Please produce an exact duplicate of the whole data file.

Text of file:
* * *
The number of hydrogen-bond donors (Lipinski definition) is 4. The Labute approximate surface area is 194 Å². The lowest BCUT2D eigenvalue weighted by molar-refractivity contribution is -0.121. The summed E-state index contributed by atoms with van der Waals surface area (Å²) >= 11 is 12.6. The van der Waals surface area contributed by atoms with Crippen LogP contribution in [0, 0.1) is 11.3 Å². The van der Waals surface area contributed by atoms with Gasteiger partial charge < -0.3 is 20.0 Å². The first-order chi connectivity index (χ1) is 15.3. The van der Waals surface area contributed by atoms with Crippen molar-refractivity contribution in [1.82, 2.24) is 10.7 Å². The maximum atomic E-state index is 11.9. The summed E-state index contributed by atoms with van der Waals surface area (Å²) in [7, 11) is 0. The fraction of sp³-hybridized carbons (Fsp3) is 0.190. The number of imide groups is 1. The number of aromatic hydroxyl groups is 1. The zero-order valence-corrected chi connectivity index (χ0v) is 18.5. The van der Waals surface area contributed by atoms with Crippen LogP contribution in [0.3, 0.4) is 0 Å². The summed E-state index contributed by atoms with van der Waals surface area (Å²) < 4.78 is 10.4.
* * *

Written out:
The number of hydrogen-bond donors (Lipinski definition) is 4. The Labute approximate surface area is 194 Å². The lowest BCUT2D eigenvalue weighted by molar-refractivity contribution is -0.121. The summed E-state index contributed by atoms with van der Waals surface area (Å²) >= 11 is 12.6. The van der Waals surface area contributed by atoms with Crippen LogP contribution in [0, 0.1) is 11.3 Å². The van der Waals surface area contributed by atoms with Gasteiger partial charge < -0.3 is 20.0 Å². The first-order chi connectivity index (χ1) is 15.3. The van der Waals surface area contributed by atoms with Crippen molar-refractivity contribution in [1.82, 2.24) is 10.7 Å². The maximum atomic E-state index is 11.9. The summed E-state index contributed by atoms with van der Waals surface area (Å²) in [7, 11) is 0. The fraction of sp³-hybridized carbons (Fsp3) is 0.190. The number of imide groups is 1. The number of aromatic hydroxyl groups is 1. The zero-order valence-corrected chi connectivity index (χ0v) is 18.5. The van der Waals surface area contributed by atoms with Crippen LogP contribution in [0.3, 0.4) is 0 Å². The summed E-state index contributed by atoms with van der Waals surface area (Å²) < 4.78 is 10.4.